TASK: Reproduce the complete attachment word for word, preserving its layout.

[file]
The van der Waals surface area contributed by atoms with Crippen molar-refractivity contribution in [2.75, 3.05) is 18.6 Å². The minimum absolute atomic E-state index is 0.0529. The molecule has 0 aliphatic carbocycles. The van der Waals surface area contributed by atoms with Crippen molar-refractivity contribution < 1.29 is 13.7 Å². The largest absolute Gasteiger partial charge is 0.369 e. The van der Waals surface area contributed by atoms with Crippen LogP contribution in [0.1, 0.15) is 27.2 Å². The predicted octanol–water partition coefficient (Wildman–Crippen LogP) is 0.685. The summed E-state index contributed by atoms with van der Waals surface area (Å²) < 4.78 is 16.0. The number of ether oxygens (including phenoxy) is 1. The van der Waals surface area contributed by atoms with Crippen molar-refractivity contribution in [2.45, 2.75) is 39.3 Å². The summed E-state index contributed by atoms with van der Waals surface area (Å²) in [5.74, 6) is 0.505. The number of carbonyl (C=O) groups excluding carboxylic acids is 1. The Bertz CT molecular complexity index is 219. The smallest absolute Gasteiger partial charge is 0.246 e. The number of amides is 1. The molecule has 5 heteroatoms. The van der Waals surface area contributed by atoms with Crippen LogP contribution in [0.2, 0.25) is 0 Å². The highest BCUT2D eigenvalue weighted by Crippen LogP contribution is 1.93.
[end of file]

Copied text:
The van der Waals surface area contributed by atoms with Crippen molar-refractivity contribution in [2.75, 3.05) is 18.6 Å². The minimum absolute atomic E-state index is 0.0529. The molecule has 0 aliphatic carbocycles. The van der Waals surface area contributed by atoms with Crippen molar-refractivity contribution < 1.29 is 13.7 Å². The largest absolute Gasteiger partial charge is 0.369 e. The van der Waals surface area contributed by atoms with Crippen LogP contribution in [0.1, 0.15) is 27.2 Å². The predicted octanol–water partition coefficient (Wildman–Crippen LogP) is 0.685. The summed E-state index contributed by atoms with van der Waals surface area (Å²) < 4.78 is 16.0. The number of ether oxygens (including phenoxy) is 1. The van der Waals surface area contributed by atoms with Crippen molar-refractivity contribution in [2.45, 2.75) is 39.3 Å². The summed E-state index contributed by atoms with van der Waals surface area (Å²) in [5.74, 6) is 0.505. The number of carbonyl (C=O) groups excluding carboxylic acids is 1. The Bertz CT molecular complexity index is 219. The smallest absolute Gasteiger partial charge is 0.246 e. The number of amides is 1. The molecule has 5 heteroatoms. The van der Waals surface area contributed by atoms with Crippen LogP contribution in [0.2, 0.25) is 0 Å². The highest BCUT2D eigenvalue weighted by Crippen LogP contribution is 1.93.